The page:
First unveiled in prototype form in 1971 at the Geneva Motor Show before later entering production in 1974, the Lamborghini Countach is unequivocally one of, if not the single most influential and game-changing supercar of all time, with even today’s high-performance exotics boasting traits that can be traced back to the mighty Countach. Designed by Marcello Gandini for Bertone, the Countach would remain in production for over 15 years and was produced across multiple variants during this time. There was the original LP400 in ’74, followed by the LP400S in ’78, and then the LP500S in ’82. In total just 321 units of the LP500S-spec Countach were built — the very first of which to ever leave the factory is now up for grabs.
The brainchild of famed engineer Giulio Alfieri, the LP500S featured the same mid-mounted DOHC engine as the LP400S, though was bored out to 4.8 liters and bestowed with lowered compression and bigger Weber twin-choke carbs — changes that collectively enabled the V-12 to put down 375hp at 7,500RPM. The updates for the LP500S-spec also saw new bodywork that gained a novel front spoiler design, new flared fenders, and a redesigned rear-end. No doubt helped along by its revised set of wedge-shaped bodywork, the 12-cylinder engine also allowed the LP500S — which was also sometimes badged as an “LP5000S” — to clock sub-5-second 0-60mph runs and achieve a top speed of over 180mph. The LP500S also features a five-speed manual transaxle, four-wheel independent coil-spring suspension, and four-wheel Girling ventilated disc brakes.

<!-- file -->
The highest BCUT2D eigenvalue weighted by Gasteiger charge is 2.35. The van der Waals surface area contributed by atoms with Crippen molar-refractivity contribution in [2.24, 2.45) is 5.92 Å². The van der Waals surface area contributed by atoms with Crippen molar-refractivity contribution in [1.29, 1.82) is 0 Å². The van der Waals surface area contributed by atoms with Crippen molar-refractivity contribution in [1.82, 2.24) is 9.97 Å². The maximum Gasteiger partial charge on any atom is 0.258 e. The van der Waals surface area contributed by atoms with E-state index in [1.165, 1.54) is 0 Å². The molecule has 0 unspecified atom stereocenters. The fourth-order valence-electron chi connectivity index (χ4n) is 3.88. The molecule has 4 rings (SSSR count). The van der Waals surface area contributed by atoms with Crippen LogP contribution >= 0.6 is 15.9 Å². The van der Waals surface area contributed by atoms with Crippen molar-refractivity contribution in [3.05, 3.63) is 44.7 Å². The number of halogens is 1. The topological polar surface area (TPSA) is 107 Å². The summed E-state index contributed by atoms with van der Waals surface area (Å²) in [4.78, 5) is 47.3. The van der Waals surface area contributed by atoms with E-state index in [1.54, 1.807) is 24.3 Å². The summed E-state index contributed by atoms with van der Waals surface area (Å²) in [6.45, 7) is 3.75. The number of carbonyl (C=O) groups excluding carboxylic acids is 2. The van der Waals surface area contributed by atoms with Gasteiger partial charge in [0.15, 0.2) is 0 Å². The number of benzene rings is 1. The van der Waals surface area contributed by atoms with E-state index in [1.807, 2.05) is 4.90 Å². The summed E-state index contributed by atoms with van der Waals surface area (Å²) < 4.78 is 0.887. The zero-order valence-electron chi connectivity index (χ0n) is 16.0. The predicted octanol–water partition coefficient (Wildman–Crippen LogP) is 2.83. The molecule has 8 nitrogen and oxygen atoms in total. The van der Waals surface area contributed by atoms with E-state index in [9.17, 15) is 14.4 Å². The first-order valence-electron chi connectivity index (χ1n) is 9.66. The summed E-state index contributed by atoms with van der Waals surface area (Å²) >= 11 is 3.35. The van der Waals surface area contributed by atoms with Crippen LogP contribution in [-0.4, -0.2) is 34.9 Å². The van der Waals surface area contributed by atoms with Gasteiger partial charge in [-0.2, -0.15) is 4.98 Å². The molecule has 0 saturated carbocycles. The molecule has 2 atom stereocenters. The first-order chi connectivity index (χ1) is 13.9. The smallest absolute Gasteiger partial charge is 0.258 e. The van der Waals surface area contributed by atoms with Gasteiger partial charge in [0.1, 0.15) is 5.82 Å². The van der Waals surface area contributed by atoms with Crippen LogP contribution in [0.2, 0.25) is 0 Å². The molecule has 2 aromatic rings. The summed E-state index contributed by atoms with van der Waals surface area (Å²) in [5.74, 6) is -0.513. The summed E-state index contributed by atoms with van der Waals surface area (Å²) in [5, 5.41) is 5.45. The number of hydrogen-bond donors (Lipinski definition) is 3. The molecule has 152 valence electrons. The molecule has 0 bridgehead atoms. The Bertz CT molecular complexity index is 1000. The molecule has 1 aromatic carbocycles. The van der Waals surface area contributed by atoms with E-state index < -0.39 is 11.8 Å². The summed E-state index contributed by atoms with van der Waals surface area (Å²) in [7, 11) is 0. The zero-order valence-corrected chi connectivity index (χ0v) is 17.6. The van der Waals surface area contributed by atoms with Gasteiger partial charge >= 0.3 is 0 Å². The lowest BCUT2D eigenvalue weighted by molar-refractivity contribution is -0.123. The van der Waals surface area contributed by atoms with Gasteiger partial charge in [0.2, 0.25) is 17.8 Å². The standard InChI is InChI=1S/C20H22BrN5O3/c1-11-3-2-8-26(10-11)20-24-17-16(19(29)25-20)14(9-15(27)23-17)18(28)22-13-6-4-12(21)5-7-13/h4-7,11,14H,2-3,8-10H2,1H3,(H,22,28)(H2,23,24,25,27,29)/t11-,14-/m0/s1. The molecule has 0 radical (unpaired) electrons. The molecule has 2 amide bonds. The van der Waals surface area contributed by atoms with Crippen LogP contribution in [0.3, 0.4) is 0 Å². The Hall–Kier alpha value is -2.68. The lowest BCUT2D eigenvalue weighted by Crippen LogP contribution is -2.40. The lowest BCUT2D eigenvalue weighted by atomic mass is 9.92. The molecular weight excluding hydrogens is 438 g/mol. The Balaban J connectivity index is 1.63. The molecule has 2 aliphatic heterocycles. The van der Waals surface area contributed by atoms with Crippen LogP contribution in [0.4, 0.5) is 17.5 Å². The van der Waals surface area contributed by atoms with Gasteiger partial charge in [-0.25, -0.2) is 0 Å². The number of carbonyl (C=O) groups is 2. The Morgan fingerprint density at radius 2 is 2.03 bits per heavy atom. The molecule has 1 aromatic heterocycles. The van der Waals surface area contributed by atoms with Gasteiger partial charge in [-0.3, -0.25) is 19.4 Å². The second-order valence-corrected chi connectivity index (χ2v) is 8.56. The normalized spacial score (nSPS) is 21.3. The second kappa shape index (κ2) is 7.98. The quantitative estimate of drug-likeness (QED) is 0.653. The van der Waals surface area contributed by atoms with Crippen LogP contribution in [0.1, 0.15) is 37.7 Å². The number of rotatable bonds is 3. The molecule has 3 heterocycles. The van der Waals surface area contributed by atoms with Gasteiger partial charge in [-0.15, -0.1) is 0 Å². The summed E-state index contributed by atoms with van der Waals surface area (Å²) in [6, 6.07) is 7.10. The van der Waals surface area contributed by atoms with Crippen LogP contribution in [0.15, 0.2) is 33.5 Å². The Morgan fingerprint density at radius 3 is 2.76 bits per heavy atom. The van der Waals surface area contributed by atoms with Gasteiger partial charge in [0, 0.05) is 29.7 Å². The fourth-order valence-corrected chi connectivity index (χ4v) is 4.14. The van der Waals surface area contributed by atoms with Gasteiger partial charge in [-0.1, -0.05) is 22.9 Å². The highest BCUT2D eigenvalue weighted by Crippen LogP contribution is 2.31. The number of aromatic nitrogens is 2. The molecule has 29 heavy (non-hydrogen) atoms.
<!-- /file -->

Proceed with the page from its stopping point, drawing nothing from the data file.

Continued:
One of only five examples to wear a “5L” badge on its tail, this particular ’82 example was displayed at the Lamborghini stand at the 1982 Geneva Motor Show and sports numerous early production features that didn’t make it onto later examples. Following its show appearance, this ’82 specimen was first purchased in Italy, before being shipped to Germany and then finally to America where it would eventually come into the tutelage of Quiet Riot lead guitarist Carlos Cavazo who would keep the ’82 Countach in his possession for 35 years. Riding on its original Campagnolo cast magnesium wheels, this example has accumulated only 41,100 original miles since leaving the factory. Alongside the Lamborghini supercar itself, this private sale also includes an original unmounted factory rear wing, factory tool roll, factory spare wheel, factory literature, and a slew of service records.
Offered as a private sale through Gooding & Company, the first 1982 Lamborghini Countach LP500S (Chassis # ZA9C00500CLA12472) ever built is available now with an asking price of $785,000.